Scenic views on the M4 cycle route

DURBAN: LA MERCY residents are infuriated by the frequent M4 road closures for sports events that have hindered their movements.

The residents liken the closures to “house arrest" and are considering protesting at the next event on the sought-after stretch of road to voice their disapproval.

Last Sunday, the M4 highway was closed yet again, as it was the stage for the Ironman 70.3 Challenge, which had cyclists zooming along during the annual event. It was the fourth sporting event in the area since March, and the the  road between Umdloti and Seatides was closed from 8am to 2pm for the benefit of cyclists.

Residents complained that a trip to the local mall was usually a 15-minute drive, but on race days it turned into an expensive and frustrating hour-long trip.

Attorney Tashya Giyapersad, who missed several appointments, suggested that one lane of the highway be opened for travel.

“It’s unacceptable that more than 500 people are forced to use a small alternate route. I had to wait for two hours in traffic on a residential road,” she said.

Community representative Sandheel Maharaj explained how the closure of this stretch of highway left La Mercy residents housebound, and those relying on public transport stranded.

“The only other way out of La Mercy is to drive through long residential roads, where traffic becomes congested as motorists have to wait for cyclists to pass through at crossing circles,” he said.

“To gain access to Durban, residents must access the N2 toll route where toll fees are required, so there's no emergency route, and those who use taxis have to walk long distances to pick-up points,” Maharaj said.

The road closure on Sunday clashed with Father's Day. Residents said some motorists were trapped in a cul-de-sac because traffic authorities misdirected other motorists who had lost their way, which caused further congestion on residential routes and blocked the path of emergency vehicles.

Resident Jimmy van Vuuren likened the road closures to "house arrest" while another, Shaman Moodley, considered protesting at the next event.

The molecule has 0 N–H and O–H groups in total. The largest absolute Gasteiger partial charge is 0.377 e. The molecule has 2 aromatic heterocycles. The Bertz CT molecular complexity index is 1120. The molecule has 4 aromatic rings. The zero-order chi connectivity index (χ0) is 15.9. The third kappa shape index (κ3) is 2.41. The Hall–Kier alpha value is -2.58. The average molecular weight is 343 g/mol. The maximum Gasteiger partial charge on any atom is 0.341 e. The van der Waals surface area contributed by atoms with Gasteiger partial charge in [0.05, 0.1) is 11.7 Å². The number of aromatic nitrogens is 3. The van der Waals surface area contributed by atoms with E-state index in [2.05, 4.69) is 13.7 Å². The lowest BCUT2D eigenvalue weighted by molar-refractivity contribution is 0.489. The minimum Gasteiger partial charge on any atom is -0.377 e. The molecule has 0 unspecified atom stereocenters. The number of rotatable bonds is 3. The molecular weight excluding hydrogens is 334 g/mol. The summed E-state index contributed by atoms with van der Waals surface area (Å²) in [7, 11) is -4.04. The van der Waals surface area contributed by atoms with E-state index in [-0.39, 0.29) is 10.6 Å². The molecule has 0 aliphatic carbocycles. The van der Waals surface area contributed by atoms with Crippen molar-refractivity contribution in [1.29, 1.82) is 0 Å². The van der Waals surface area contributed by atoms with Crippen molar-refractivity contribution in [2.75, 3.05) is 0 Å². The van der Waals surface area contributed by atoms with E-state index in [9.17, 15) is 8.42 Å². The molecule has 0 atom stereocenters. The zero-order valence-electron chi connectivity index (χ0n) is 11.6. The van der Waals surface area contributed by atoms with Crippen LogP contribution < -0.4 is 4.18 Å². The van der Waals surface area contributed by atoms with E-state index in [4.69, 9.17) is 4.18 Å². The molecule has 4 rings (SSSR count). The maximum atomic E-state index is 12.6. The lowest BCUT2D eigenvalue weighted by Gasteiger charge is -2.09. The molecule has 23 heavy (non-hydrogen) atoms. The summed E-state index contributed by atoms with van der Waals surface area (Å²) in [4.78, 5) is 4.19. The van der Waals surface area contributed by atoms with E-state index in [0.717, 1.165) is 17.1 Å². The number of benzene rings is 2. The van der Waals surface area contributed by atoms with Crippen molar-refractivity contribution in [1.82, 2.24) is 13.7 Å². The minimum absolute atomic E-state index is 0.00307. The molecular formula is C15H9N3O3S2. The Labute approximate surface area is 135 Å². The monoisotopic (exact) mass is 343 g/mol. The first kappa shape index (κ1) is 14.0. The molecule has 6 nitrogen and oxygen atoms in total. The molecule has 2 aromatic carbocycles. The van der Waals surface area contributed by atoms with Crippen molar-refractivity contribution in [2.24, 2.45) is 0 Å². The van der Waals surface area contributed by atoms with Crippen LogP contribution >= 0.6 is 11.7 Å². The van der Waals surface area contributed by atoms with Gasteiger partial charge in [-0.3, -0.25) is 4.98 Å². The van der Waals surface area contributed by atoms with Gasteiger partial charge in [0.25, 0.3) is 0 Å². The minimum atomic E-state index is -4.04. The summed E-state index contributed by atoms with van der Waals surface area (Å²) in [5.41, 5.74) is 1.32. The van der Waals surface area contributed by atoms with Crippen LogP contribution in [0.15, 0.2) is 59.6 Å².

Darryl Harris, the chairman of East Coast Cycling Club, said of the highway: “The road surface is great, the views are stunning and the route out to Ballito and back works out to around a 100km ride, which is perfect for what cyclists call a Grand Fondo or Tour race."

Harris appealed to motorists to share the road with cyclists. “The big races are good for Durban's sports-tourism with some of the bigger events attracting thousands of out-of-town visitors,” he said.

eThekwini Municipality spokesperson Tozi Mthethwa emphasised the tourism value of such events.

She said the municipality strove to ensure minimal impact on motorists and residents when events were hosted in the city. “We only have the four events annually that have been approved for the use of the M4, and only three of them have an impact on the highway between La Mercy and Seatides,” she said. 

Maharaj, on behalf off assured that La Mercy residents said: “We have nothing against the sport, but the manner in which it is conducted is an injustice to people who live here.”

Another resident called for a tariff to be charged by the eThekwini Municipality for the use of the highway, which should then go directly into local development.

Ward Councillor Geoff Pullan has alerted the city to the community's plight. He is hoping to have the Tongaat toll plaza fees at on/off ramps waived for residents during race days. “We hope to reach a conclusion where both sides can benefit,” he said.

Tourism KZN and the Durban Chamber of Commerce did not respond to queries.

SUNDAY TRIBUNE